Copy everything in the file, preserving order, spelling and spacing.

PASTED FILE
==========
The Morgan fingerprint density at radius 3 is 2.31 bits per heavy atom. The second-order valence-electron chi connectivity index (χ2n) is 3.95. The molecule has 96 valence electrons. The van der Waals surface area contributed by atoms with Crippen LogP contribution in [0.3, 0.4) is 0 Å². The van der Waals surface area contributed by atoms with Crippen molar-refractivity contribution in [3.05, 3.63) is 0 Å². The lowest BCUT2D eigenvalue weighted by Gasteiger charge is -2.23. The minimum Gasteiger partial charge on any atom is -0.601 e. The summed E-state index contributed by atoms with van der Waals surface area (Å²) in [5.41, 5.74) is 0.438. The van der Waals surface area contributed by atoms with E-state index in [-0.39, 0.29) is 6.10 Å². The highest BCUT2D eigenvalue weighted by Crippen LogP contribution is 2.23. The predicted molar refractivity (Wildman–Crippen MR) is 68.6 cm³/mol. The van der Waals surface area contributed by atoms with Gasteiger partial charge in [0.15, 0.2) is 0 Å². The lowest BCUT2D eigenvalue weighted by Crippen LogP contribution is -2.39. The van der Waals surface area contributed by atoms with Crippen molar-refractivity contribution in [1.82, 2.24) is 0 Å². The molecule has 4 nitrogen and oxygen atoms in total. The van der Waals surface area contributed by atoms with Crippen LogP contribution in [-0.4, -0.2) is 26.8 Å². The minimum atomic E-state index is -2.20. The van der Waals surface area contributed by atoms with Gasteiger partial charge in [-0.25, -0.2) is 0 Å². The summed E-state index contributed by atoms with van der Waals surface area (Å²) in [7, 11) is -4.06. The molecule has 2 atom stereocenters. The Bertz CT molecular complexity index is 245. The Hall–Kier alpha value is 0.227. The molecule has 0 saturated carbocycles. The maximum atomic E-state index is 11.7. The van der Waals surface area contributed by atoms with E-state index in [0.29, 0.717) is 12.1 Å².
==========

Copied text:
The Morgan fingerprint density at radius 3 is 2.31 bits per heavy atom. The second-order valence-electron chi connectivity index (χ2n) is 3.95. The molecule has 96 valence electrons. The van der Waals surface area contributed by atoms with Crippen LogP contribution in [0.3, 0.4) is 0 Å². The van der Waals surface area contributed by atoms with Crippen molar-refractivity contribution in [3.05, 3.63) is 0 Å². The lowest BCUT2D eigenvalue weighted by Gasteiger charge is -2.23. The minimum Gasteiger partial charge on any atom is -0.601 e. The summed E-state index contributed by atoms with van der Waals surface area (Å²) in [5.41, 5.74) is 0.438. The van der Waals surface area contributed by atoms with E-state index in [-0.39, 0.29) is 6.10 Å². The highest BCUT2D eigenvalue weighted by Crippen LogP contribution is 2.23. The predicted molar refractivity (Wildman–Crippen MR) is 68.6 cm³/mol. The van der Waals surface area contributed by atoms with Gasteiger partial charge in [0.15, 0.2) is 0 Å². The lowest BCUT2D eigenvalue weighted by Crippen LogP contribution is -2.39. The van der Waals surface area contributed by atoms with Crippen molar-refractivity contribution in [1.82, 2.24) is 0 Å². The molecule has 4 nitrogen and oxygen atoms in total. The van der Waals surface area contributed by atoms with Crippen LogP contribution in [-0.4, -0.2) is 26.8 Å². The minimum atomic E-state index is -2.20. The van der Waals surface area contributed by atoms with Gasteiger partial charge in [-0.25, -0.2) is 0 Å². The summed E-state index contributed by atoms with van der Waals surface area (Å²) in [7, 11) is -4.06. The molecule has 2 atom stereocenters. The Bertz CT molecular complexity index is 245. The Hall–Kier alpha value is 0.227. The molecule has 0 saturated carbocycles. The maximum atomic E-state index is 11.7. The van der Waals surface area contributed by atoms with E-state index in [0.29, 0.717) is 12.1 Å².